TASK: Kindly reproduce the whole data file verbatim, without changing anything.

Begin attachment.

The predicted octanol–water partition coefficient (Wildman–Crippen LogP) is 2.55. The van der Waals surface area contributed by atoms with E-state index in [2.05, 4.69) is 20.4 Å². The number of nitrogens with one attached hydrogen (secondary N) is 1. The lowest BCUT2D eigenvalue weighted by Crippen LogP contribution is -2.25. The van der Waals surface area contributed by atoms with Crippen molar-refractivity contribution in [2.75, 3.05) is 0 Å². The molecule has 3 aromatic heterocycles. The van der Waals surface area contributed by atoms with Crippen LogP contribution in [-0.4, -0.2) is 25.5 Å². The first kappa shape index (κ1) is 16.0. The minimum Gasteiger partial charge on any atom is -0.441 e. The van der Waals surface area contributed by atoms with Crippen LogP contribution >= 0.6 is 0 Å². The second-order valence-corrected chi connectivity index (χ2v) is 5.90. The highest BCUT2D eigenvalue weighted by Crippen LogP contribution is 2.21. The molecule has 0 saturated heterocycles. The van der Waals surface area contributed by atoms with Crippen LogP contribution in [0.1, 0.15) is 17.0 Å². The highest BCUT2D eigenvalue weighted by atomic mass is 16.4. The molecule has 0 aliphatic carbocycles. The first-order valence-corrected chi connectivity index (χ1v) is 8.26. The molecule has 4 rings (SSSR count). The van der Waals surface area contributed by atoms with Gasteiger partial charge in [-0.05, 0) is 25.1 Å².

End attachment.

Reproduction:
The predicted octanol–water partition coefficient (Wildman–Crippen LogP) is 2.55. The van der Waals surface area contributed by atoms with E-state index in [2.05, 4.69) is 20.4 Å². The number of nitrogens with one attached hydrogen (secondary N) is 1. The lowest BCUT2D eigenvalue weighted by Crippen LogP contribution is -2.25. The van der Waals surface area contributed by atoms with Crippen molar-refractivity contribution in [2.75, 3.05) is 0 Å². The molecule has 3 aromatic heterocycles. The van der Waals surface area contributed by atoms with Crippen LogP contribution in [-0.4, -0.2) is 25.5 Å². The first kappa shape index (κ1) is 16.0. The minimum Gasteiger partial charge on any atom is -0.441 e. The van der Waals surface area contributed by atoms with Crippen LogP contribution >= 0.6 is 0 Å². The second-order valence-corrected chi connectivity index (χ2v) is 5.90. The highest BCUT2D eigenvalue weighted by Crippen LogP contribution is 2.21. The molecule has 0 saturated heterocycles. The van der Waals surface area contributed by atoms with Crippen LogP contribution in [0.1, 0.15) is 17.0 Å². The highest BCUT2D eigenvalue weighted by atomic mass is 16.4. The molecule has 0 aliphatic carbocycles. The first-order valence-corrected chi connectivity index (χ1v) is 8.26. The molecule has 4 rings (SSSR count). The van der Waals surface area contributed by atoms with Gasteiger partial charge in [-0.05, 0) is 25.1 Å².